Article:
In the post today we had a charity appeal supporting military veterans, saying that " 128 helps a veteran to receive a one-hour session with a psychologist." While it is no doubt a very worthwhile and worthy organisation, I cannot believe that it wastes money on psychologists, surely the biggest charlatans of all time, their therapy totally worthless. I would accordingly like to see psychology banned, certainly from the National Health Service, for it is little better than advanced witchcraft, invariably spouting the obvious.

I suppose the trouble is that, as yet, we have no understanding whatsoever of the workings of the mind, which is why charlatans such as psychologists and psychiatrists fill the void with their nonsense, every noun having "situation" after it. Not surprisingly, Sigmund Freud is nowadays regarded as having been completely round the bend, having believed that all dreams had a sexual foundation. Chance would be a fine thing!

During my days of employment as an Education Officer I worked with a psychologist and a psychiatrist, and they were both totally useless in dealing with disruptive children; indeed, I regarded them both as being quite mad. Their only advantage was that we could keep troublesome children out of school while they were waiting to be assessed, sometimes for a long time. I suppose, though, I regret not having studied for a psychology degree during my retirement. An hour a day after breakfast would have brought me in a flying colour situation, honours all round: John Copeland, B.Sc. Psycho.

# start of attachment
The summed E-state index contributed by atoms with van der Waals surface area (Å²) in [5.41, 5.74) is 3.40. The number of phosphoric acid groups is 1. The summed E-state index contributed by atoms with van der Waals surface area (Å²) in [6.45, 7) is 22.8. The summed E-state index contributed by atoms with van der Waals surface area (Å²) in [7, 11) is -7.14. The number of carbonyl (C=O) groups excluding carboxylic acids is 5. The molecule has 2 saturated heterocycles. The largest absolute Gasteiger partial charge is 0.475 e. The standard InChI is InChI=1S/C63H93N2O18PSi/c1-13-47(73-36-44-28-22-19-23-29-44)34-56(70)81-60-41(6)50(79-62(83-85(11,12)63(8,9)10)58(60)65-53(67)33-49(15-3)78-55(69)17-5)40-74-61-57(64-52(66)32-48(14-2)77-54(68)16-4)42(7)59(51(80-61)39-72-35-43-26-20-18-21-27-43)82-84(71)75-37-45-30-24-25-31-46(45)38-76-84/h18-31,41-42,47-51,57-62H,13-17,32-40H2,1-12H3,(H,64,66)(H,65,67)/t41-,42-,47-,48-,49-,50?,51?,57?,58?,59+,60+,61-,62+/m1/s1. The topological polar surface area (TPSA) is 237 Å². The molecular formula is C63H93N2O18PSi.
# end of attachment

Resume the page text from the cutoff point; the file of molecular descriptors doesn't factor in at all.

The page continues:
The evening was spent reading some more of "Britain's War", which I am greatly enjoying, even if the literary style is a little heavy at times. Still in a lot of pain, I had an early night, being in bed well before midnight, which would have brought about Dr. Johnson's condemnation as he regarded any man who went to bed before midnight as a scoundrel.


It made me laugh to read that the IMF has warned that the UK's economy could fall by 5%, going into recession, if we leave the European circus. Apparently, this hopeless organisation has not realised that it has earlier given warnings that the UK economy is well on the way down, lowering its growth forecasts every third Tuesday. Manufacturing industries are now firmly in recession, and even the services sector is declining, along with construction as the country becomes more and more indebted, living well beyond its means.

It also amused me to hear that a German fellow who has come to live in our village was recently assigned a job in a factory, completing the task within an hour, whereupon the English workers angrily said that the job should have taken all day, as it would have done with them. And we wonder why Germany is now the undisputed master of Europe.

In my diary last week I suggested that the referendum expressed the diminished state of this country within the world. A correspondent suggested that "One thing is certain. If we leave the EU they'll all take even less notice of our shrunken status, with the Scots wanting to leave a UK that is becoming isolationist and thoroughly nasty at times." He added: "Incidentally, I'm enjoying my stay in Slovakia where prices are low, the people are polite, the streets clean and free from litter and the parks quite beautiful. Maybe Britain has an inferiority complex regarding the rest of Europe and just wants to be left to go on its twittering, twilit decline undisturbed."

There was a rather different view of the referendum from a contributor to my Facebook who made the comment: "The best poll of all (the bookmakers) still have the remain as favourites. I believe people are frightened of the unknown so I think we will remain. Despite all the 'what ifs' nobody knows what will happen either way." Even so, my reckoning is that it will be 60: 40 in favour remaining in among the votes cast, possibly seeing a very low turnout. As I mentioned last week, I have a wager for a good bottle of white wine with a neighbour that Remain will win, so it will be the first political bet I have ever won. Trebles all round. In the past I have won every wager on economics, but never a political one.